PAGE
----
Leave Wales. Pass through the English plains and over the Scottish border. Whilst it’s important to hear more and discuss diverse and international contexts, it’s also important to understand the need for developing a range of appropriate policies and procedures unique to Wales. On my way to a conference in Edinburgh to discuss Mudiad Meithrin’s work with a new audience, from academics, policy practitioners, I’m looking forward.
Edinburgh. The University. A project funded by the AHRC on language regeneration, organised by Professor Wilson McLeod (Edinburgh), Dr Huw Lewis and Dr Elin Royles (Aberystwyth).
My contribution to the discussion? Understanding the family’s influence on language habits. Discussing that. In quarter of an hour. “Wow”. “Wow” turns to “Wah!”
Where to start? At my feet!
Start by interpreting and defining the family.
Who are the family? What is family?
It’s no longer 2.4 Children, but an open, plural, inclusive understanding of the various contexts where children in Wales are raised.
Then explain how the family influences Mudiad Meithrin’s work.
Who cares for children? Who attends the Cylch Ti a Fi? Who influences the child’s linguistic future by deciding on a Cylch Meithrin or Playgroup? Who influences the influencer? What is the influence of a minority language that coexists with the world’s most hegemonic language? Who isn’t influenced by Anglo-American culture? What language does Alexa speak? What’s the loudspeaker’s language when you shop in Tesco? Starbucks anyone?
And what about Gran and Grandad? Does Mum breastfeed? Is there a childminder or nursery nearby? No? What do you do? Make an S.O.S call? And if you’re two, three, four or five years old hearing the Welsh language for the first time – by your new family at the Cylch Meithrin, or Welsh Primary School – is it too late? “A language is caught not taught” said Dr Colin Baker.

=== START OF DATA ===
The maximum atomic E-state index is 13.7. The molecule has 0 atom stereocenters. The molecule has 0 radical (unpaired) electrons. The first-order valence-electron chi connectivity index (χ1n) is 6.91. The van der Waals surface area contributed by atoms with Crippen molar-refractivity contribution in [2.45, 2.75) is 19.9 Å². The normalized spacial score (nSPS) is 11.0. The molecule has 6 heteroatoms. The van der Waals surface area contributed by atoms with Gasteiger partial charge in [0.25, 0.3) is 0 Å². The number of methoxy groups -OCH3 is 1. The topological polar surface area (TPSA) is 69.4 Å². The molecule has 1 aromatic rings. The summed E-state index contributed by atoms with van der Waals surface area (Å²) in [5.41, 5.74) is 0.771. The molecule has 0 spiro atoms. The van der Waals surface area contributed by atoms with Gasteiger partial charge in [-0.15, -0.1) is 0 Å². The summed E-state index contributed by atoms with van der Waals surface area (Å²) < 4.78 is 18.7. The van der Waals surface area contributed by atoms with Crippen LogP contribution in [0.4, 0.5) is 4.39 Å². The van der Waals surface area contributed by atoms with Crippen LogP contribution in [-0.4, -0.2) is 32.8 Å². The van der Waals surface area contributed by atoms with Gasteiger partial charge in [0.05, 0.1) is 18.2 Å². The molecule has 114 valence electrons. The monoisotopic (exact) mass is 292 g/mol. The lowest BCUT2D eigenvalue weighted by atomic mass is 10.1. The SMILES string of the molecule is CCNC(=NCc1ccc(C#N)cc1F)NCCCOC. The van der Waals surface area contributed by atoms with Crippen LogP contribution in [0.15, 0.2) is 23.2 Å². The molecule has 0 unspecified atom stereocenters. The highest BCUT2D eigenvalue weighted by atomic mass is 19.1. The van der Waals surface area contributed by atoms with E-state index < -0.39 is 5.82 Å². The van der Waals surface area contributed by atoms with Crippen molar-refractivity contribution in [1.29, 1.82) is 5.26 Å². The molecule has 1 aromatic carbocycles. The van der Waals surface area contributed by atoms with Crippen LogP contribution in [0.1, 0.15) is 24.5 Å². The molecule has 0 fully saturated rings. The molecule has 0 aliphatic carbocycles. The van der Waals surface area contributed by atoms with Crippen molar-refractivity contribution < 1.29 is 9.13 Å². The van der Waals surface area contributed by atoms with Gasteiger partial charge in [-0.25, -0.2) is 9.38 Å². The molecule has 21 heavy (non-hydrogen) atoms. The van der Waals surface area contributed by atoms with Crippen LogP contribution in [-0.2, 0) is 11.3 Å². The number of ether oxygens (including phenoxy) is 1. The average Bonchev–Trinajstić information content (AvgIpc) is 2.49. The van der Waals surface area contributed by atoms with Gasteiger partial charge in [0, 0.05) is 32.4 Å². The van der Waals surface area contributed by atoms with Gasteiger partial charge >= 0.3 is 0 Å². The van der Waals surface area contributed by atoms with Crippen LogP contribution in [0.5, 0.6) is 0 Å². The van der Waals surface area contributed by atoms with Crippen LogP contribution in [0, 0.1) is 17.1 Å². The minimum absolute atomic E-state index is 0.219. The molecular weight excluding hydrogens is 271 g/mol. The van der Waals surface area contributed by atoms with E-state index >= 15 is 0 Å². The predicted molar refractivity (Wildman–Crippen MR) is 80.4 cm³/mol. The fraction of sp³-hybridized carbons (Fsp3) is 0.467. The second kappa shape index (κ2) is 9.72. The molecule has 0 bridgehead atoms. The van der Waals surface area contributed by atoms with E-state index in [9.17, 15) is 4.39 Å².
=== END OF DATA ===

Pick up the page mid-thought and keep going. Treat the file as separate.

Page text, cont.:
What is ‘Cymraeg for Kids’? How does providing baby massage and yoga for kids make a difference? What does your Midwife tell you about talking more than one language whilst pregnant? Is it possible to further intervene in the family’s life, in the home? Yes! How? How do you prove that you’ve made a difference? Wah!
Alarmed when I realize that there is a serious discussion in Scotland and Ireland for restricting childcare for parents who are ‘committed’ to education in the same medium. Why limit the children’s linguistic opportunities based on the parent’s attitude? It’s understandable that there are obvious challenges related to providing Early Years care/education in provisions for children from different linguistic backgrounds…but isn’t the experience of attending a Cylch Meithrin an opportunity to persuade parents and families that it’s possible to learn two or three languages when three, four, five years old?
A few facts.
There are around 11,000 children in Cylchoedd Meithrin at any one point. Around 80% of children have English as the main language at home. 86% of children in the Cylch Meithrin transfer to receive education through Welsh.
There is always room for improvement. We want every child in Wales to receive Early Years care/education through the medium of Welsh.
The way forward?
Use Welsh Government’s power to undo what has already been done.
Invest. Invest. Invest.
Promote. Promote. Promote.
The radical #Cymraeg2050 vision – and the principle of a million Welsh speakers by 2050 – asks for far-reaching changes and a revolution in Welsh-medium child care and education.
Does everyone agree?